Power to space use ratio

High turn rate as a tool to increase the power to space use ratio is not mentioned.


Lots of AWES airspace and land-footprint density references over the years, well before 2017 turn-rate analysis. This quote from 2011, TACO1.0-

"Dense Arrays- Super Density Operations (SDO)

A major class of TA is cross-linked wings in arrays. Such arrays are calculated
to utilize airspace up to a hundred times more efficiently than single-line AWES.
The “tether-scope” requirement of single-line systems means they operate too
sparsely to scale greatly.

Multiline Arrays also have key safety advantages over single line systems.
Redundancy of tethers makes flyaway safely improbable. Land and airspace is
conserved, minimizing obstruction issues. Conspicuity is greatly


Finally, a recent Old Forum kPower post, referencing your interest (2019 Jun 6 at 8:08 PM)-

"[AWES] kPower Testing showing SS Power Kites Turning Tightest under Power

A few weeks ago, at Pierre’s suggestion, the subject of kite turn-rate recurred in the evolving context of maximizing airspace. kPower started working through its encyclopedic power kite quiver to compare turn rates, to validate heuristic prediction in favor of slower, lower-mass wings.

Using parafoils for session comparison, as the hotter higher-mass baseline, SS kites of the three major types (NPW, OL, and PLSS) were observed turning tighter and faster by equivalent wing area and wind velocity. The hotter parafoil somewhat overshot the heart of the Power Zone, where the SS more closely ruled, especially when both fly short-lined. With Rigid Wing kites based on super-hot gliders, the wide-turn effect is even more pronounced, as any glider pilot can predict. Hot wings can be made to roll and pitch a tight turn, but its an extreme maneuver that depowers and slows the hot aircraft, which then has to re-accelerate up to speed.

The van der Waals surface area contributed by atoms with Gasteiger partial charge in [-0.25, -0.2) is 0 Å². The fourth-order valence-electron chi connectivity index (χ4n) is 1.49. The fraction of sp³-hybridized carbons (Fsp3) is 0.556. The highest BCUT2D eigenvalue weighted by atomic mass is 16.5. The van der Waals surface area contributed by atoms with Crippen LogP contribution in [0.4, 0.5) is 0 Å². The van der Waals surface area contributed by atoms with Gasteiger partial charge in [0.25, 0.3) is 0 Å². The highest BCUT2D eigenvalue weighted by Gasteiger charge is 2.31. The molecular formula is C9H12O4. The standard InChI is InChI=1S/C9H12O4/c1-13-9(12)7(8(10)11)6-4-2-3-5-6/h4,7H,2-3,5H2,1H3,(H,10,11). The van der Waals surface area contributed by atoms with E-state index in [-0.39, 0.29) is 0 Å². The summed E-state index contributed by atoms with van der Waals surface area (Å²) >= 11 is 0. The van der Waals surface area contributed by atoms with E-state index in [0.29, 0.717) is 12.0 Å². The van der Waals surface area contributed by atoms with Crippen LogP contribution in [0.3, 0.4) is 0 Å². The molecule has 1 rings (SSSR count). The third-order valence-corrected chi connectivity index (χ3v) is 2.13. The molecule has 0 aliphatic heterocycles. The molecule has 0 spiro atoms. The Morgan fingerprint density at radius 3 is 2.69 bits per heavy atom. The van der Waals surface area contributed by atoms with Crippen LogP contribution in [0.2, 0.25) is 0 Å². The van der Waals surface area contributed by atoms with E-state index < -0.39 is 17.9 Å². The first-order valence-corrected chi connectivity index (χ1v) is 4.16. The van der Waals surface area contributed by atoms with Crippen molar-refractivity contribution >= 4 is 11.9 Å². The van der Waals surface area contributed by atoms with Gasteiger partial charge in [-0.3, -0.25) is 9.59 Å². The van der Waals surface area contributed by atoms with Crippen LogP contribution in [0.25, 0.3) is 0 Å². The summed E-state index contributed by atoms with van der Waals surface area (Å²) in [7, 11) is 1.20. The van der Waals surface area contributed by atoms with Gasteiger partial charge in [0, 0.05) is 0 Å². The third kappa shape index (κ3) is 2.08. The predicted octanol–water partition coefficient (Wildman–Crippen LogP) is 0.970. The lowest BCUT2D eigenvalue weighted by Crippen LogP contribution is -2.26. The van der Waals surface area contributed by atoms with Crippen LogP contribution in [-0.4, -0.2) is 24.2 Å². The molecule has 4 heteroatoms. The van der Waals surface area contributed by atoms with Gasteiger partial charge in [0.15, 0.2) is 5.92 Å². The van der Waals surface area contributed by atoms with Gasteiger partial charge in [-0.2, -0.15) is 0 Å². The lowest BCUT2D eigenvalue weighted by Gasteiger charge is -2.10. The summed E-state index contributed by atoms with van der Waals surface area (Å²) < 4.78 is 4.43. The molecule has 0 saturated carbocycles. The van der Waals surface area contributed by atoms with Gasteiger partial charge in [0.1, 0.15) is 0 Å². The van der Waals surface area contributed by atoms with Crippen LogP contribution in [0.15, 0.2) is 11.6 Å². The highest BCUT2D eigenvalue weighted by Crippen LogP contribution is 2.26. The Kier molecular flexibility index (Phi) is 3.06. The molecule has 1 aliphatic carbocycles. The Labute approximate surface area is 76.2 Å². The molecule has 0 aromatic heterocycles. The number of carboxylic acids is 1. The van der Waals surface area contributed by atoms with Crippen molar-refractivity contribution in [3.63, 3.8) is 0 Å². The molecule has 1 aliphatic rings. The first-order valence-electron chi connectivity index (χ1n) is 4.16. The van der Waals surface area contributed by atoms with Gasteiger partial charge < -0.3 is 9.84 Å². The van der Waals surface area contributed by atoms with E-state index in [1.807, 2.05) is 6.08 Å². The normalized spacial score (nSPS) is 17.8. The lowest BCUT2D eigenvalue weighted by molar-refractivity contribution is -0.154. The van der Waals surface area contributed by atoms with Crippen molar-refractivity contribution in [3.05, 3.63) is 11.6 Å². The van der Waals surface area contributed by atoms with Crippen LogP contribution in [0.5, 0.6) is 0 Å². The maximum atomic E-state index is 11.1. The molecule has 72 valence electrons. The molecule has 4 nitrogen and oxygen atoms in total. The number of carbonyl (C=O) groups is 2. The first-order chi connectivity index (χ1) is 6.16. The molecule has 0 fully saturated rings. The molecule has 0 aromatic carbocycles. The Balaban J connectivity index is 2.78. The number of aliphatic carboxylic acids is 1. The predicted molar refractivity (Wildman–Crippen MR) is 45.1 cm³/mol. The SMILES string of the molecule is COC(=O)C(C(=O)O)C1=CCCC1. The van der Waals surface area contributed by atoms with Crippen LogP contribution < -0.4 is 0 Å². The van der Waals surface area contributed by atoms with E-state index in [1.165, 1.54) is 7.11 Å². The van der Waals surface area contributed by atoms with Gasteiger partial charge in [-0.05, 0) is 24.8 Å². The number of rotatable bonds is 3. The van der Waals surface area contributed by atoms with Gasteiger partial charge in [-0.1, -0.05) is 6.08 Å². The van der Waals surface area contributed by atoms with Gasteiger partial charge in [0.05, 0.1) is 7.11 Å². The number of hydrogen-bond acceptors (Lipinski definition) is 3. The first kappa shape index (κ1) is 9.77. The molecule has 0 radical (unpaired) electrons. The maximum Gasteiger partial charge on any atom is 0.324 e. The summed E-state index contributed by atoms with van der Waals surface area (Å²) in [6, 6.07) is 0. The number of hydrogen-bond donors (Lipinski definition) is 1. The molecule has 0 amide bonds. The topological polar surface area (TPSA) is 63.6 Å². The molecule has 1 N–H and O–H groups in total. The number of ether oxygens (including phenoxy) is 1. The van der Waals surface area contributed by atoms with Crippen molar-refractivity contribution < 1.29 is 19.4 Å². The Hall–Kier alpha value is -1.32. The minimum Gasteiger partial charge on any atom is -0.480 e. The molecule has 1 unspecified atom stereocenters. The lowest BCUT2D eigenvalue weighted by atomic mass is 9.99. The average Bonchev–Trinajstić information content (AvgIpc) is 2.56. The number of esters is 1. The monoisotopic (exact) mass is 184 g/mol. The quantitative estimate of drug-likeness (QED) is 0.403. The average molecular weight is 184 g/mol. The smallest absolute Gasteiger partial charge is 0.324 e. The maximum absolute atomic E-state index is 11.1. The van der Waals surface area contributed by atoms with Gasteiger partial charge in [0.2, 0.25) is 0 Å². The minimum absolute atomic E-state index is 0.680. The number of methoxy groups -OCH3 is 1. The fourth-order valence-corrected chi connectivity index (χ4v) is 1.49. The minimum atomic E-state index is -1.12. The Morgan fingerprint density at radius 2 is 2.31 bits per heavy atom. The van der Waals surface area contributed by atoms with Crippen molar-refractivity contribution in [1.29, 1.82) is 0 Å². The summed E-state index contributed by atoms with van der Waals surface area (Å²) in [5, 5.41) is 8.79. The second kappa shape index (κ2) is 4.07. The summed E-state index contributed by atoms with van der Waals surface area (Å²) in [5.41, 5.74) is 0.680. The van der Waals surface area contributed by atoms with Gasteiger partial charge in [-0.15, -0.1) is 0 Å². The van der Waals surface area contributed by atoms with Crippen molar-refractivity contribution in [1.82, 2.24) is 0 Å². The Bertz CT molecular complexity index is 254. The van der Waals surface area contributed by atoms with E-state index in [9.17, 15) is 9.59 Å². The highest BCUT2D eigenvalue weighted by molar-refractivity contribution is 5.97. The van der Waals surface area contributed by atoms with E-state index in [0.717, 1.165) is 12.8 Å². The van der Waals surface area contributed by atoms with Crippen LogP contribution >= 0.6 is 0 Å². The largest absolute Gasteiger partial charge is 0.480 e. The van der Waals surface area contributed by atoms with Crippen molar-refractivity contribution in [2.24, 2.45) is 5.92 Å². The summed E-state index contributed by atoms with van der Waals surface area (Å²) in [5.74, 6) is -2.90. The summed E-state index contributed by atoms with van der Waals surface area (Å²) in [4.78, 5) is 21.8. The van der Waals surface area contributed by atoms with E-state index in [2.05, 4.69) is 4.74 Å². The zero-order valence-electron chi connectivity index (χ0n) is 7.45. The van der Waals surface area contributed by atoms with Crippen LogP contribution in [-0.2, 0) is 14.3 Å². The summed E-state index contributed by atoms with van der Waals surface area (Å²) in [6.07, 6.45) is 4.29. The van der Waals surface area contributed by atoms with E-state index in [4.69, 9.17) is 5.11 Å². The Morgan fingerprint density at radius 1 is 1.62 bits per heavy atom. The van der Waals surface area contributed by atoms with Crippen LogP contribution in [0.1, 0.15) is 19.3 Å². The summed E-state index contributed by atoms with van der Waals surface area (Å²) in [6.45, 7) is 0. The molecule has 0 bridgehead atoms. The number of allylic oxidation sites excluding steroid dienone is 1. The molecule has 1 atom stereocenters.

This anecdotal kPower result will be easy to directly confirm by third parties. It suffices to watch power kite and glider videos for non-dimensional pattern-flying laws. Its not just the higher inertial mass that makes turns large, but also common lack of vertical keel and/or wingtip/winglet area, so drastic roll-pitch input is needed instead."

In summary, power kite pros naturally evolved high turn rates and high airspace density twenty years ago. This is still advanced AWE knowledge, hardly yet published academically. kPower is the closest AWE venture to expert kite culture in all its variety, as well as closely following academic AWE R&D. Its really all one fantastic AWE world.

1 Like

I will nuance strongly my answer in that kPower “land footprint” is different as kPower envisaged secondary uses and the presence of inhabitants below AWES (I remember some sketchs and texts of AWES above towns) unlike me. Even you criticized my poster in AWECBerlin2013 about land and space use.

I precise it again. There is no scientific paper about the power to space use ratio. Beside it the turn rate was studied by classic kite players, but not for the purpose of a better power/space ratio for an AWES to generate electricity at utility-scale. I see the turn rate as an element among others to improve this ratio.

It was true several years ago. It is true now. I am the only one to regularly say that a high efficiency by crosswind flight per wing area is nothing when several km² are used, preventing secondary use.